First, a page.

Trump indicated yesterday that he will block the stimulus bill based mainly on the "fact" that it included other things besides Covid relief (it's also a $1.4Tn budget bill to keep the Government running) and the President says he wants to raise the direct payments from $600 to $2,000 per person, which would add another $400Bn to the bill, completely breaking the budget.
It took two months of fighting to get this bill on the desk and suddenly Trump sounds like a Democrat, demanding a much bigger spending bill than the compromise that was finally passed on Monday with a 92-6 vote in the Senate and a 359-53 vote in the house. If he vetoes it, lawmakers would need to either pass new legislation meeting his demand for larger stimulus checks or vote to override his veto—which requires a two-thirds threshold for passage in each chamber.
The stock market doesn't seem to care (about anything) as it's flat this morning. I think there's a nice percentage play in shorting the S&P (/ES) Futures below the 3,685 line with tight stops above and we could try again, of course, if we get to 3,700. While Congress clearly has the votes to override the President – do Republicans have the will to do so?
Both chambers on Monday also passed a seven-day extension of government funding, which Trump signed early Tuesday morning. If the President doesn’t sign the aid package or have his veto overridden by next Monday, the government could shut down briefly. If Mr. Trump doesn’t sign or veto the bill within 10 days after it is passed, it would become law without his signature. Most lawmakers have already left Washington for the holidays following the bill’s passage, so any refusal to sign by Trump kicks the stimulus into 2021.
“I am also asking Congress to immediately get rid of the wasteful and unnecessary items from this legislation, and to send me a suitable bill, or else the next administration will have to deliver a Covid relief package,” he said. “And maybe that administration will be me, and we will get it done.”
“We spent months trying to secure $2000 checks but Republicans blocked it,” Senate Minority Leader Chuck Schumer (D., N.Y.) said on Twitter Tuesday night. “Trump needs to sign the bill to help people and keep the government open and we’re glad to pass more aid Americans need.”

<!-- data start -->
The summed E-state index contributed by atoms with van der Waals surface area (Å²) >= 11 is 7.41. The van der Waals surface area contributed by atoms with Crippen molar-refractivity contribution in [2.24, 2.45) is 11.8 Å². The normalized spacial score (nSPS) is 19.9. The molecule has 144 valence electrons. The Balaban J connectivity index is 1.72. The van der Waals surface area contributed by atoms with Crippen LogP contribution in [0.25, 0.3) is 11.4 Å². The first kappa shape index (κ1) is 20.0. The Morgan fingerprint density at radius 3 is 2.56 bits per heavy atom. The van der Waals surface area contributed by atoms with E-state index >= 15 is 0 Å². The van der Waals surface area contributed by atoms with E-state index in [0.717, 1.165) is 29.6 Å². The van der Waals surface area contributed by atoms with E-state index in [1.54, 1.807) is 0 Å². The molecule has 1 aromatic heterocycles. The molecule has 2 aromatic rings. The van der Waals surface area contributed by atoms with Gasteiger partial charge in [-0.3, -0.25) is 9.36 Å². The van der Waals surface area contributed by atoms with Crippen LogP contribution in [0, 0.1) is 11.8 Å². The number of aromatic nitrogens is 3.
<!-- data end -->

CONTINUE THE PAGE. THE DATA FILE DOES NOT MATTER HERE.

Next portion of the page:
Trump is also expected to veto the National Defense Authorization Act by Dec. 23rd, the last day he is permitted to do so before it would become law. The House is currently slated to return to session on Dec. 28th to vote on overriding that veto, followed by the Senate on Dec. 29th.
Meanwhile, we're locking down for the Holidays – that's the mall in Santa Monica, California on December 8th. “We can’t let up now. We need to continue all our efforts to stop the spread of Covid-19 in a very vulnerable time,” said Dr. Rachel Levine, secretary of health in Pennsylvania, where Democratic Gov. Tom Wolf on Dec. 10th ordered places such as movie theaters and bowling alleys to close through Jan. 4th.
Nearly 85 million Americans are expected to travel from Dec. 23rd through Jan. 3rd, off at least 29% from last year, according to an estimate by AAA. In states across the country, small businesses and restaurants are being hit with de facto lockdowns because of occupancy limits or restrictions on dining. At the same time, big-box retailers have been permitted to stay open, in part because their large stores allow for social distancing, prompting resentment from small-business owners.
In the spring, all but a handful of states issued stay-at-home orders that ground nonessential economic activity to a halt. At the time, states were short of ventilators, testing capacity and personal protective equipment for health-care workers, and lacked treatments for the new virus. Those broad orders slowed the rate of infection and bought time for hospitals to catch up. Now, as case numbers surge, most states are clamping down on activities that help the virus spread while trying to avoid a complete shutdown of the economy.
“We didn’t know how fast the virus was spreading, what we were really dealing with,” said Dr. Mandy Cohen, North Carolina’s secretary of health and human services. “More importantly, we didn’t have our response capabilities up and mature.”
Durable Goods were up 0.9% and that was a bit worse than expected but I'm much more concerned about Pesonal Income, which is down 1.1% and that's much worse than the -0.3% expected by our leading Economorons and almost 100% worse than last month's -0.6%. Consumer Spending is also 100% worse than expected at -0.4% – a total disaster in a normal market cycle but maybe we'll get new highs on this news, right?